This element of lasting change in the world leads to the final concept: Rallying Calls. These are large-scale public quests that can take months to complete. In the example, the humans are seeking to found a new city, players can help in each stage of its construction. Early in the mission they can work as a crafter in a nearby forest to complete materials for the city, or work as guards to keep wild animals out of the simple encampment. As the city grows as a new persistent mission hub, crafters can start quarrying stones for the walls (though its pointed out that this action could breech one of the aforementioned underground areas, releasing monsters) or they could repel attacks from Goblins who are angry at this human incursion. As time goes on still, the nearly competed city can fall under siege by an alliance of enemies in a climatic battle for the region. Georgeson explained that these Rallying Calls will allow players to create the lore of EverQuest Next for themselves as they shape the development of persistent elements.
After describing how powerful and fun to use the voxel design tools that built the new Norrath was, Georgeson then announced that SOE was going to give them to the players in the form of a pre-release game called EverQuest Next Landmark. This new companion title will allow players to stake out a plot of land on an open world to mine/craft their own structures with tools that can smooth, slope and resizing individual voxels that can virtually eliminate the blockiness seen in other world-building games.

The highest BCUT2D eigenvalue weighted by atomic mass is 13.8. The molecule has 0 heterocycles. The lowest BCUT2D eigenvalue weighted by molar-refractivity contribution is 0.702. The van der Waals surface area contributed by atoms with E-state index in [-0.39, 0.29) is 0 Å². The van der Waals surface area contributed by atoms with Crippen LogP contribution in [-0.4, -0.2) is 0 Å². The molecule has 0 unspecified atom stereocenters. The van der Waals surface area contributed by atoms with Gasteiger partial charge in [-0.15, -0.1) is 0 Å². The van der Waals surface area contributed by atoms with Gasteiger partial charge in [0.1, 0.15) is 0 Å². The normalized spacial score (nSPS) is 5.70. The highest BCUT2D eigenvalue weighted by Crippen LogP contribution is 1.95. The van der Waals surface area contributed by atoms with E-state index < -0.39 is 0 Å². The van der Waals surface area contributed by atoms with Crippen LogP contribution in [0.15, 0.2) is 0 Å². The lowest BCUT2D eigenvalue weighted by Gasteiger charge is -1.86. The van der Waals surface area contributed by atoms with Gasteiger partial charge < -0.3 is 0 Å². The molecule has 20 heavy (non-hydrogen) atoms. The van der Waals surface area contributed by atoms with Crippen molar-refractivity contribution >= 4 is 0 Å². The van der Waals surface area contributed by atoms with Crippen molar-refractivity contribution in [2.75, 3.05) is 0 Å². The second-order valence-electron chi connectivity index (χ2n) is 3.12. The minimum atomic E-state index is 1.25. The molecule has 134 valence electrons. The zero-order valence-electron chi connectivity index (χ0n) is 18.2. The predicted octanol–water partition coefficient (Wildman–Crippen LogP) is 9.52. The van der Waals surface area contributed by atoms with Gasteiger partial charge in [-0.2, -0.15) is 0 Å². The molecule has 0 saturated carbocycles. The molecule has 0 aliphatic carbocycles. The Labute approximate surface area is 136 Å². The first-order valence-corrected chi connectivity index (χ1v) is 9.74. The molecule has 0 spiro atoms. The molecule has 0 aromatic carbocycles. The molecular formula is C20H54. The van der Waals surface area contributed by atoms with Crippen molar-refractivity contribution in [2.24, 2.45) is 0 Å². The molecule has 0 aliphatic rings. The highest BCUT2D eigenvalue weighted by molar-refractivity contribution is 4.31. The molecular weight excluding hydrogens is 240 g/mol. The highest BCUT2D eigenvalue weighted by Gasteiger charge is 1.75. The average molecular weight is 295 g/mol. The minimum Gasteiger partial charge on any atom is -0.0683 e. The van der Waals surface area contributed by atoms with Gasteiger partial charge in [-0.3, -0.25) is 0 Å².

This new title will also tie into the SOE Player Studio system that will allow approved structures to be sold alongside crafted items for real money. Taking it a step further, if someone incorporates an element that you've built and retailed into a larger structure, you will get a commission if that larger building is itself sold.